PR is a system of voting where the number of seats in the legislative body is proportional to the number of votes cast. It is currently used by a majority of countries. The chief executive is chosen directly from the legislative body. It assures a more inclusive slate of candidates and embodies a more equitable representation of the general population. In Canada, PR was studied extensively by Prime Minister Pierre Trudeau, who proceeded to introduce it as an electoral reform package.
Ranked Choice Voting (RCV)
RCV is a voting system that allows voters to rank their candidates according to personal preference. It is not a new concept. It was first developed in the 1870s and has been used in other countries, such as Australia and Ireland for many years. Ranked choice works by voters ranking their choices of more than one candidate in order of preference. It increases the possibility of voting from a larger pool of voters and was used in Alaska in the current midterms. It reduces the possibility of the need for a run-off vote, which is expensive and prolongs a final decision.
Single Transferable Vote (STV) or ‘Preferential Voting’
The STV system is a possible consideration for those who have no ‘say’ for choosing legislators such as the District of Columbia, Puerto Rico, and a few others. It is a voting system that has been around for over a century and has been adopted by many countries. It is also known as ‘preferential voting’ because the candidates come only from particular under-represented groups. It is similar to PR with the key difference being the structure. It’s an election within an election. Voters choose from a general slate just as they do currently in other voting systems, but in addition, they have the option to vote for a candidate that must be from a specific under-represented group.
When and Where Do We Start?
Reform comes out of chaos. But is it prudent to begin reformation in the midst of chaos? I think that there are steps that can, and indeed should, be taken. We can look to other democracies in terms of how they function and borrow some of their ideas.
Most functioning democracies limit campaign time and finances. Scandinavia, for example, has one of the highest voter turnouts (80%), caps on time spent campaigning, and limitations on how much money can be spent in the process, effectively avoiding expensive media saturation. They require fairness over the airwaves, whereas the US in 1987 abolished the FCC’s Fairness Doctrine which required holders of broadcast licensure to present controversial issues of public importance and do it in a manner that fairly reflects differing viewpoints. Canada also maintains a set time limit for campaigns. According to new regulations introduced by Elections Canada, federal campaigns must be between thirty-six and fifty days. These are only two examples, but there are many more from which we can learn.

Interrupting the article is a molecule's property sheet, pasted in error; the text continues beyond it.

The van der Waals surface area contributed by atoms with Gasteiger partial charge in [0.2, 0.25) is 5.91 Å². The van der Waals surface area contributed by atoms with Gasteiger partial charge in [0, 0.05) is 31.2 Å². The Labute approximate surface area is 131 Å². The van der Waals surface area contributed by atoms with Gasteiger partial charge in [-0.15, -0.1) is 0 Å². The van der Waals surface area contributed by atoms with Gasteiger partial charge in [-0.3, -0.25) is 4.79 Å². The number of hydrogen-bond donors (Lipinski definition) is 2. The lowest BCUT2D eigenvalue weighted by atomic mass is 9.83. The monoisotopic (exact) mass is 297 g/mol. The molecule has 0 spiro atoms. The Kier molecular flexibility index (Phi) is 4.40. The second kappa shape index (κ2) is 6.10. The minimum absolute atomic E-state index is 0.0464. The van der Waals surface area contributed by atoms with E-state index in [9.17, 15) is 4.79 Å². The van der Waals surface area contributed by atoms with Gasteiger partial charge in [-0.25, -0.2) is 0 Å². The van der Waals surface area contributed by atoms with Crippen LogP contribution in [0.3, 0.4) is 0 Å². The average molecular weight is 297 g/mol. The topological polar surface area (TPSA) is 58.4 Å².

Reform solutions can also include legally going after sources of misinformation with steep fines and/or incarceration for obstructing justice. Restoring checks and balances, restoring trust, the Fairness Doctrine; election of – and term limits upon – the Supreme Court; and reforms that disallow bi-partisan manipulation of the Constitution, are all viable alternatives.
America is in a fight for its ideological life. Starting four decades ago there has been a steady decline of American society which has accelerated since the election of Donald Trump in 2016. There has been an erosion of democratic norms. We’re facing an escalating climate emergency that will result in mass extinction of life on the planet unless given primary action globally. There is corrosive racial and gender inequality dividing us and preventing many of our citizens from reaching their full potential. A crackdown on the right to vote, gerrymandering, rampant pay inequality leading to rule by an elite minority and leading to an authoritarian society, all must become a priority in any reformation.